Webb Keane, George Herbert Mead Collegiate Professor of Anthropology, University of Michigan, Ann Arbor

Indonesian Muslims have been participating enthusiastically in the global rise of middle class piety. One way to gain insight into contemporary piety is to examine conflicts that might reveal the internal tensions and pressure points to which it is giving rise. Among the more puzzling conflicts for many outside observers to grasp have been those that center on semiotic transgressions. These can be especially important because of the role they play in mediating between subjectivities and the public world. Semiotic transgressions have also become important as sites of conflict within and between secular doctrines of freedom of religion and of expression. This talk focuses on the critical storm stirred up by the Qur’anic renderings produced by a prominent editor and literary critic, H.B. Jassin, during the last decades of the twentieth century. Although unique in many respects, the Jassin affair sheds light on some more general aspects of religious affect, objectification, and ethics.

Webb Keane’s writings cover a range of topics in social and cultural theory and the philosophical foundations of social thought and the human sciences. In particular, he is interested in semiotics and language; material culture; gift exchange, commodities, and money; religion, morality, and ethics; media and public cultures. His first book, Signs of Recognition: Powers and Hazards of Representation in an Indonesian Society is based on two years of fieldwork on the island of Sumba in Indonesia. The second book Christian Moderns: Freedom and Fetish in the Mission Encounter concerns the impact of Protestantism from colonial mission to postcolonial church. His forthcoming book, Ethical Life: Its Natural and Social Histories will be published by Princeton University Press in 2015.

(Non-)Philosophy and the Critique of the Secular is a symposium that attempts to reconceptualize the secular using the concepts of contemporary continental philosophy. The event comprises three presentations “Beginning Without the Secular” ( Daniel Colucciello Barber, ICI Berlin), “Dissimilar Messianity” (Anthony Paul Smith, La Salle University), “Immanence Without the World” (Alex Dubilet, UC Berkeley) – and an open discussion with the audience.

Fanny Howe, Poet, Essayist, Novelist

Brigid of Ireland was first a goddess, then a person, then a saint divided into multiple personalities and nationalities. She shows up, like Mary, all over the place and is useful for almost any situation. There are religious orders devoted to her, although she emanates a pantheistic aura, even a primitive one, both historically and in legends. I will talk about her as a child and adolescent, because there are so many contradictory attributes provided on paper and stone. Murroe is said to be the town in Ireland where Brigid was sent into foster care by her father, a brute. I only learned this after spending many years in that same town and under the influence of Michel de Certeau. (Howe)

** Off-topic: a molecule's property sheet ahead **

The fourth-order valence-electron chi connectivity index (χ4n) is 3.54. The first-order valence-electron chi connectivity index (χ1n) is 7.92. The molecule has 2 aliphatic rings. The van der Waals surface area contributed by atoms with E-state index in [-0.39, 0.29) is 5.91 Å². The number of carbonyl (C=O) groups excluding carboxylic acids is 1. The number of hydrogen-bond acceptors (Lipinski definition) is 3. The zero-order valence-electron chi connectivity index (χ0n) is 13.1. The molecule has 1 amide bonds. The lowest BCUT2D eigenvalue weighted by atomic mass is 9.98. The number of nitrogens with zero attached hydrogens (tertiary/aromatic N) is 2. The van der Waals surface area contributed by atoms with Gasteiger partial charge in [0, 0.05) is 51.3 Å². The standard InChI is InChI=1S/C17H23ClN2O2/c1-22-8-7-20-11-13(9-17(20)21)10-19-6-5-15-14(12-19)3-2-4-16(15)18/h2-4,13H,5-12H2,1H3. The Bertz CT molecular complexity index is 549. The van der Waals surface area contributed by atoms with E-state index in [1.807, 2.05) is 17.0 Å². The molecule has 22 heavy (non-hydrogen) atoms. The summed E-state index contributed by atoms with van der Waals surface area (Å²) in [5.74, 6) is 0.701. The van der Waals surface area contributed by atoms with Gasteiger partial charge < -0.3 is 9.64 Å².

Fanny Howe has written numerous books of fiction, essays and poetry and has won a Guggenheim Fellowship, a Lenore Marshall Award and the Ruth Lilly Lifetime Achievement Award, among others. Her most recent collection of poetry Second Childhood, a Finalist for the National Book Award 2014, was published by Graywolf Press. She is currently a Visiting Writer at Brown University.

On Wednesday, April 8, Fanny Howe will be featured in the Holloway Poetry Series, Maude Fife Room (Wheeler Hall #315) from 6:30-8 pm. For information, visit hollowayreadingseries.wordpress.com.

Co-presented by Holloway Poetry Series.

Photo by Lynn Chistoffers

Graduate Student Event Grants

This conference intends to explore concepts and methods that index the thin line between science and religion. We will explore forms of classification, instrumentation, and technical practice as they frame this distinction, and questions of knowledge and its objects which arise therein.

For more information, contact Ashwak Hauter, ashauter@berkeley.edu or William Stafford, Jr., wstafford.jr@berkeley.edu

Sponsored by Berkeley Center for the Study of Religion, Townsend Center Working Group on Form and Formalism, Department of Anthropology